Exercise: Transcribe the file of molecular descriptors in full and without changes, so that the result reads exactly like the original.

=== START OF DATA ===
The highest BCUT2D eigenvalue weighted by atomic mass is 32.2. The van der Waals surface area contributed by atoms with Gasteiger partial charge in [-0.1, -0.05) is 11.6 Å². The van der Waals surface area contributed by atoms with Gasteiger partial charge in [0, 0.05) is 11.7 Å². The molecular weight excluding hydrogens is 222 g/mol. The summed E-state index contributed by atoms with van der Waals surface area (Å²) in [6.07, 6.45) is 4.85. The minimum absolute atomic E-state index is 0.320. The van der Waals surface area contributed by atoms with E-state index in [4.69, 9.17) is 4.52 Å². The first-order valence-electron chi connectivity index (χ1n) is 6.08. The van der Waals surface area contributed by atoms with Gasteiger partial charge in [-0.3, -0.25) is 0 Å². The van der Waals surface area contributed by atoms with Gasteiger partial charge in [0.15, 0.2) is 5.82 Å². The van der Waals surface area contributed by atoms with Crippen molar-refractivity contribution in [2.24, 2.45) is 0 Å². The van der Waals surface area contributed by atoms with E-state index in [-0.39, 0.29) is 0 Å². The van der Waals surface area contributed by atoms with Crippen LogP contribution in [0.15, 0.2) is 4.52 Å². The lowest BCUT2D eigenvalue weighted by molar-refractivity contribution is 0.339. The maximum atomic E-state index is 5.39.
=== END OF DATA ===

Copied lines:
The highest BCUT2D eigenvalue weighted by atomic mass is 32.2. The van der Waals surface area contributed by atoms with Gasteiger partial charge in [-0.1, -0.05) is 11.6 Å². The van der Waals surface area contributed by atoms with Gasteiger partial charge in [0, 0.05) is 11.7 Å². The molecular weight excluding hydrogens is 222 g/mol. The summed E-state index contributed by atoms with van der Waals surface area (Å²) in [6.07, 6.45) is 4.85. The minimum absolute atomic E-state index is 0.320. The van der Waals surface area contributed by atoms with E-state index in [4.69, 9.17) is 4.52 Å². The first-order valence-electron chi connectivity index (χ1n) is 6.08. The van der Waals surface area contributed by atoms with Gasteiger partial charge in [-0.3, -0.25) is 0 Å². The van der Waals surface area contributed by atoms with Gasteiger partial charge in [0.15, 0.2) is 5.82 Å². The van der Waals surface area contributed by atoms with Crippen molar-refractivity contribution in [2.24, 2.45) is 0 Å². The van der Waals surface area contributed by atoms with E-state index in [-0.39, 0.29) is 0 Å². The van der Waals surface area contributed by atoms with Crippen LogP contribution in [0.15, 0.2) is 4.52 Å². The lowest BCUT2D eigenvalue weighted by molar-refractivity contribution is 0.339. The maximum atomic E-state index is 5.39.